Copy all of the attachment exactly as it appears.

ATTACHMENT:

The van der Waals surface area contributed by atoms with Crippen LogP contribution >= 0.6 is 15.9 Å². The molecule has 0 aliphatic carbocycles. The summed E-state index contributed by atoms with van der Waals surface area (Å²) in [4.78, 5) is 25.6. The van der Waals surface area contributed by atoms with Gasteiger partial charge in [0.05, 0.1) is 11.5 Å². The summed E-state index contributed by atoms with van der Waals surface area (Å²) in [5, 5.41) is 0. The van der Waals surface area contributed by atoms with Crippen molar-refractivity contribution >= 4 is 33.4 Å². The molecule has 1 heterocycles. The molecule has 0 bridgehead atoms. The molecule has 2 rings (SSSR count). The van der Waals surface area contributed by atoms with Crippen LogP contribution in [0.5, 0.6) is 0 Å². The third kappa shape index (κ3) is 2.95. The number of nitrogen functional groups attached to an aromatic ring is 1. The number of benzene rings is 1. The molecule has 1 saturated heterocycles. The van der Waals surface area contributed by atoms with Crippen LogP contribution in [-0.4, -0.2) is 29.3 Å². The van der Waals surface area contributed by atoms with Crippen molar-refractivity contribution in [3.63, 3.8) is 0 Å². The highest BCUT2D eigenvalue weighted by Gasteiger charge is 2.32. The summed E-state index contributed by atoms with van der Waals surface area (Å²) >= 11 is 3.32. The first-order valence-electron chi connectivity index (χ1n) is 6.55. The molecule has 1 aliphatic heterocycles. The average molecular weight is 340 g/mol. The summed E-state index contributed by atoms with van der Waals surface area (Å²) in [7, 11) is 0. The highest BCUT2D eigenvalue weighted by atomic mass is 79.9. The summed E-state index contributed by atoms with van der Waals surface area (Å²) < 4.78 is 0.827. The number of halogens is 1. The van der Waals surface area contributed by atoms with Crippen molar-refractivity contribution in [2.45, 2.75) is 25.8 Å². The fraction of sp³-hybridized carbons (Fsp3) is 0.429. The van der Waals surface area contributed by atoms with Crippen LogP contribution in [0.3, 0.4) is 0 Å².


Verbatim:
The van der Waals surface area contributed by atoms with Crippen LogP contribution >= 0.6 is 15.9 Å². The molecule has 0 aliphatic carbocycles. The summed E-state index contributed by atoms with van der Waals surface area (Å²) in [4.78, 5) is 25.6. The van der Waals surface area contributed by atoms with Gasteiger partial charge in [0.05, 0.1) is 11.5 Å². The summed E-state index contributed by atoms with van der Waals surface area (Å²) in [5, 5.41) is 0. The van der Waals surface area contributed by atoms with Crippen molar-refractivity contribution >= 4 is 33.4 Å². The molecule has 1 heterocycles. The molecule has 0 bridgehead atoms. The molecule has 2 rings (SSSR count). The van der Waals surface area contributed by atoms with Crippen LogP contribution in [0.5, 0.6) is 0 Å². The third kappa shape index (κ3) is 2.95. The number of nitrogen functional groups attached to an aromatic ring is 1. The number of benzene rings is 1. The molecule has 1 saturated heterocycles. The van der Waals surface area contributed by atoms with Crippen LogP contribution in [-0.4, -0.2) is 29.3 Å². The van der Waals surface area contributed by atoms with Crippen molar-refractivity contribution in [3.63, 3.8) is 0 Å². The highest BCUT2D eigenvalue weighted by Gasteiger charge is 2.32. The summed E-state index contributed by atoms with van der Waals surface area (Å²) >= 11 is 3.32. The first-order valence-electron chi connectivity index (χ1n) is 6.55. The molecule has 1 aliphatic heterocycles. The average molecular weight is 340 g/mol. The summed E-state index contributed by atoms with van der Waals surface area (Å²) in [7, 11) is 0. The highest BCUT2D eigenvalue weighted by atomic mass is 79.9. The summed E-state index contributed by atoms with van der Waals surface area (Å²) < 4.78 is 0.827. The number of halogens is 1. The van der Waals surface area contributed by atoms with Crippen molar-refractivity contribution in [2.45, 2.75) is 25.8 Å². The fraction of sp³-hybridized carbons (Fsp3) is 0.429. The van der Waals surface area contributed by atoms with Crippen LogP contribution in [0.3, 0.4) is 0 Å².